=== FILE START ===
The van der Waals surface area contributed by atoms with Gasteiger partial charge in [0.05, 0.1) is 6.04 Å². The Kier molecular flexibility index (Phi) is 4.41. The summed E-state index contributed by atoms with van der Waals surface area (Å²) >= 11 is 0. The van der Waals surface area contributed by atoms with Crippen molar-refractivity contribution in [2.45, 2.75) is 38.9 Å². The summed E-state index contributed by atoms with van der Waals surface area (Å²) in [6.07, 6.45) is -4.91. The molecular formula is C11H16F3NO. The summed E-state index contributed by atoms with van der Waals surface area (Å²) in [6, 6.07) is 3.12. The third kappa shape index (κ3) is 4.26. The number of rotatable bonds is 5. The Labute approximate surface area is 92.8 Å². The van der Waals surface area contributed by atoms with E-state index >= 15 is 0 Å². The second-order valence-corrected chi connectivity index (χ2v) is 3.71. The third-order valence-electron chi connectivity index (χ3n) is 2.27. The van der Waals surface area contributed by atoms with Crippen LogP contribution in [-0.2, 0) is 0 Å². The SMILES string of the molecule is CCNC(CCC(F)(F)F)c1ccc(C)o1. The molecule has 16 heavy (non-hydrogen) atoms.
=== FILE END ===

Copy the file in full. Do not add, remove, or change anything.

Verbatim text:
The van der Waals surface area contributed by atoms with Gasteiger partial charge in [0.05, 0.1) is 6.04 Å². The Kier molecular flexibility index (Phi) is 4.41. The summed E-state index contributed by atoms with van der Waals surface area (Å²) >= 11 is 0. The van der Waals surface area contributed by atoms with Crippen molar-refractivity contribution in [2.45, 2.75) is 38.9 Å². The summed E-state index contributed by atoms with van der Waals surface area (Å²) in [6.07, 6.45) is -4.91. The molecular formula is C11H16F3NO. The summed E-state index contributed by atoms with van der Waals surface area (Å²) in [6, 6.07) is 3.12. The third kappa shape index (κ3) is 4.26. The number of rotatable bonds is 5. The Labute approximate surface area is 92.8 Å². The van der Waals surface area contributed by atoms with E-state index >= 15 is 0 Å². The second-order valence-corrected chi connectivity index (χ2v) is 3.71. The third-order valence-electron chi connectivity index (χ3n) is 2.27. The van der Waals surface area contributed by atoms with Crippen LogP contribution in [-0.2, 0) is 0 Å². The SMILES string of the molecule is CCNC(CCC(F)(F)F)c1ccc(C)o1. The molecule has 16 heavy (non-hydrogen) atoms.